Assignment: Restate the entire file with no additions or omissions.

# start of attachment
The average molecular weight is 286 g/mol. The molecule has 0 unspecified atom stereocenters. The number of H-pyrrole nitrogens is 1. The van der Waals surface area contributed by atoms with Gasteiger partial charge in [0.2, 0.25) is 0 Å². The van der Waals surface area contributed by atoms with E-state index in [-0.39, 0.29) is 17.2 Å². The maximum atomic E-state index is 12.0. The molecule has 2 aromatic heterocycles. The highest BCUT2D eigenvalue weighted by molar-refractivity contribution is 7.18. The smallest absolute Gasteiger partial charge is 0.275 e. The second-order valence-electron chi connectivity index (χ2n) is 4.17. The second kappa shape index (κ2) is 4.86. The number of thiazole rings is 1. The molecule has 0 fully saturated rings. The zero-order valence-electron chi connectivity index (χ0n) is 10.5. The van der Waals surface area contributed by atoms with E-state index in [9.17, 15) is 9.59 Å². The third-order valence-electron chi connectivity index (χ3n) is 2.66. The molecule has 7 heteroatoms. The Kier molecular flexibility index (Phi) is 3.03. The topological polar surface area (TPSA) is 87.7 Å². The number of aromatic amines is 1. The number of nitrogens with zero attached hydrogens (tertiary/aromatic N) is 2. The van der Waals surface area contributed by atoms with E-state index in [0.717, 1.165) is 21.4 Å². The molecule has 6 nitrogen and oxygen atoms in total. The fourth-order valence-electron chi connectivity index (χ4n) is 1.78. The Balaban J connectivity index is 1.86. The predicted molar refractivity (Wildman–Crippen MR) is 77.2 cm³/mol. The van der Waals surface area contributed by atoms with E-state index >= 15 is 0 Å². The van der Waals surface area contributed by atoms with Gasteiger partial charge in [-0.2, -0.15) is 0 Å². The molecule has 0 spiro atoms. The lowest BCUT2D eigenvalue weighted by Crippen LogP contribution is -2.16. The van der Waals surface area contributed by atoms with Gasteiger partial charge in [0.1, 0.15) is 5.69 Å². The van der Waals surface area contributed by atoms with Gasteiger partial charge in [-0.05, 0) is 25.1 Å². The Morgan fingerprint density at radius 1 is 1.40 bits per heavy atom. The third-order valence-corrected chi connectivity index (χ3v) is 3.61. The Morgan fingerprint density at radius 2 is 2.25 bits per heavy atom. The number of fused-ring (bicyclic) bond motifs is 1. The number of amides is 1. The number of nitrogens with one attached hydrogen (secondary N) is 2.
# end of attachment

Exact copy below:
The average molecular weight is 286 g/mol. The molecule has 0 unspecified atom stereocenters. The number of H-pyrrole nitrogens is 1. The van der Waals surface area contributed by atoms with Gasteiger partial charge in [0.2, 0.25) is 0 Å². The van der Waals surface area contributed by atoms with E-state index in [-0.39, 0.29) is 17.2 Å². The maximum atomic E-state index is 12.0. The molecule has 2 aromatic heterocycles. The highest BCUT2D eigenvalue weighted by molar-refractivity contribution is 7.18. The smallest absolute Gasteiger partial charge is 0.275 e. The second-order valence-electron chi connectivity index (χ2n) is 4.17. The second kappa shape index (κ2) is 4.86. The number of thiazole rings is 1. The molecule has 0 fully saturated rings. The zero-order valence-electron chi connectivity index (χ0n) is 10.5. The van der Waals surface area contributed by atoms with E-state index in [9.17, 15) is 9.59 Å². The third-order valence-electron chi connectivity index (χ3n) is 2.66. The molecule has 7 heteroatoms. The Kier molecular flexibility index (Phi) is 3.03. The topological polar surface area (TPSA) is 87.7 Å². The number of aromatic amines is 1. The number of nitrogens with zero attached hydrogens (tertiary/aromatic N) is 2. The van der Waals surface area contributed by atoms with E-state index in [0.717, 1.165) is 21.4 Å². The molecule has 6 nitrogen and oxygen atoms in total. The fourth-order valence-electron chi connectivity index (χ4n) is 1.78. The Balaban J connectivity index is 1.86. The predicted molar refractivity (Wildman–Crippen MR) is 77.2 cm³/mol. The van der Waals surface area contributed by atoms with E-state index >= 15 is 0 Å². The van der Waals surface area contributed by atoms with Gasteiger partial charge in [-0.2, -0.15) is 0 Å². The molecule has 0 spiro atoms. The lowest BCUT2D eigenvalue weighted by Crippen LogP contribution is -2.16. The van der Waals surface area contributed by atoms with Gasteiger partial charge in [0.1, 0.15) is 5.69 Å². The van der Waals surface area contributed by atoms with Gasteiger partial charge in [-0.05, 0) is 25.1 Å². The Morgan fingerprint density at radius 1 is 1.40 bits per heavy atom. The third-order valence-corrected chi connectivity index (χ3v) is 3.61. The Morgan fingerprint density at radius 2 is 2.25 bits per heavy atom. The number of fused-ring (bicyclic) bond motifs is 1. The number of amides is 1. The number of nitrogens with one attached hydrogen (secondary N) is 2.